Apologies in advance for sounding a tad gushing, but the evidence flowing out of the US in the last few days suggests that the US economy is very close to full recovery. The finance crisis of 2008 may be close to being banished to the history books. It may not sit well with you, and many commentators in the US might greet such a statement with incredulity, but let the facts speak for themselves.

First take banks and then move on to debt. Earnings at US banks during Q1 were $40.3 billion, and never before have US banks made so much money in a single quarter. The capital tier one capital ratio at banks – that is to say the ratio of a bank's core equity capital to its total risk-weighted assets – has now been 13.1 for the last 12 months. The Basel III accord requires a capital tier one ratio of 6 per cent. According to the OECD, the ratio of US household gross debt to US disposable gross income is now just 107.9, compared to 130.7 in 2007. In fact in the year 2000, the ratio was only 96.4. So US household debt to income is close to levels from 12 years ago.

As for US government debt, the US deficit this year is expected to be $642 billion, or so estimates the Congressional Budget Office. To put that in context, last year the deficit was $1.1 trillion. It will, in fact be the first time since 2008 that the US deficit is less than $1 trillion. And, by the way, not so long ago the Congressional Budget Office was projecting a deficit of almost $200 billion more than that. See: US debt is falling: does this prove austerity does not work? 

US consumer Confidence, according to the Conference Board, recently hit a five year high. US house prices rose 7.2 per cent in the year to March, which was the largest annual rise since May 2006. See: US and UK house prices on the mend: one is better than the other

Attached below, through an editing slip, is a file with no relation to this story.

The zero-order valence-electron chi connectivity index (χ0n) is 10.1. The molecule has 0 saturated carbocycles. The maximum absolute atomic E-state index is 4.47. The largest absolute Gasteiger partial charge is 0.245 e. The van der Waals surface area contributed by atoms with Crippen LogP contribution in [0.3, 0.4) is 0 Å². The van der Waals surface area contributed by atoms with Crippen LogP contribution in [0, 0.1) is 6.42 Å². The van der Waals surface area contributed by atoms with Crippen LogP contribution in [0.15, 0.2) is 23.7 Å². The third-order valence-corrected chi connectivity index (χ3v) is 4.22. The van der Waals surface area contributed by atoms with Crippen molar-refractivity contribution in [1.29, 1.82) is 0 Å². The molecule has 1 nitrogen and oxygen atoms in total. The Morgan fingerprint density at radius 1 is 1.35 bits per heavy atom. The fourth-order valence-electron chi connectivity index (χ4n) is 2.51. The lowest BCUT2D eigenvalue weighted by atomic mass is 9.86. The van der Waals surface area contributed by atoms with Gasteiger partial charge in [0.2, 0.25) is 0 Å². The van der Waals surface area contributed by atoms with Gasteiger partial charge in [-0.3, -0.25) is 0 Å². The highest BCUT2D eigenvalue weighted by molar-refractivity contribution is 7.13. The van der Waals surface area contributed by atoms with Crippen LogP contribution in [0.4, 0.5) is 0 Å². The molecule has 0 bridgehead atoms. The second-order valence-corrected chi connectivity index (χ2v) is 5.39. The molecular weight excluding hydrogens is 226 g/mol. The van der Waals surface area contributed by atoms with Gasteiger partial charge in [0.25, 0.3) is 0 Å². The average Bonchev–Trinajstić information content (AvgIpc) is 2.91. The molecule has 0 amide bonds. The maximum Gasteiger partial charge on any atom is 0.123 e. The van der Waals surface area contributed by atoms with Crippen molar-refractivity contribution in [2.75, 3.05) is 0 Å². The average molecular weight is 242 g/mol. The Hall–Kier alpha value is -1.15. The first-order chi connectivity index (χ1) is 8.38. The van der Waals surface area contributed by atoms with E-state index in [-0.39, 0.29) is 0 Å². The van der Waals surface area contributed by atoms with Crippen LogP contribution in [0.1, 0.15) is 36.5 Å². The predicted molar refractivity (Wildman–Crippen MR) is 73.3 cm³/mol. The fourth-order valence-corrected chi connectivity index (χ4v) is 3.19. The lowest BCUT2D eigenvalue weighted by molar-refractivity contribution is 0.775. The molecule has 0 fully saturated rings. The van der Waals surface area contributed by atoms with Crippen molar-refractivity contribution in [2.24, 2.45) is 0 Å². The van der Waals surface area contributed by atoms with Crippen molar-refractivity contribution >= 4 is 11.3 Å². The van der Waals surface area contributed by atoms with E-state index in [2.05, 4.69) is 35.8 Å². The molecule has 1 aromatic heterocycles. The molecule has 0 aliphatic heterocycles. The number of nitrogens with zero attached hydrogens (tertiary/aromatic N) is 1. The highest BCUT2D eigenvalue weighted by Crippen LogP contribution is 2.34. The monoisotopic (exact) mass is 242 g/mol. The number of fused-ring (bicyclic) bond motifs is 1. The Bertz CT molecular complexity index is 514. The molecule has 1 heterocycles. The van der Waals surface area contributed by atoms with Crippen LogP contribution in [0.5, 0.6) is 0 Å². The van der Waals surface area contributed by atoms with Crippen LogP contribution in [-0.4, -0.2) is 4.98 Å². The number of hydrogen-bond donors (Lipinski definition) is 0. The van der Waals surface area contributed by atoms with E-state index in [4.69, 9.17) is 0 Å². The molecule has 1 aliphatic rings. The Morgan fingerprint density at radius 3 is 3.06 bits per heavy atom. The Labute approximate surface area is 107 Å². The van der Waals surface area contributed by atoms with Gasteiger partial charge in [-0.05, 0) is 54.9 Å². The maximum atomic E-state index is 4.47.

The Dow Jones hit a new all-time high two days ago (May 28), and the S&P 500 is hitting new highs so often it is becoming boring.

US unemployment fell to 7.5 per cent in April, which the lowest level since the US President was called Obama. Over the last seven months more than one million people have joined the US non-farm work-force, and Capital Economics predicts that May saw another big jump in employment.

The crisis of 2008 began in the USA, and there are good reasons to think it may be close to ending.

This begs the question: why? A number of factors were at work. The US did embrace creative destruction  in some respects, and there is no doubt the US economy has an ability to reinvent itself that is truly impressive. But the US was also stimulating the economy with fiscal policy, while the UK and the rest of Europe hit the brakes with austerity. Shale gas helped too, maybe in fact it helped a rather a lot, and that actually the US recovery is evidence that in order to grow, the West needs cheap energy.

It is harder to say what effect QE has had. It may well have stopped the recession from turning into depression. It may also have driven up equity prices and stopped the rot in the housing market. This in turn may have lifted US consumer confidence, and enabled banks to make more money, while record low interest rates enabled households to pay off debts.

Looking forward, student loans may be the next crisis-in-waiting in the US. That and the growing level of income inequality is disturbing and may well have a negative economic impact.

© Investment & Business News 2013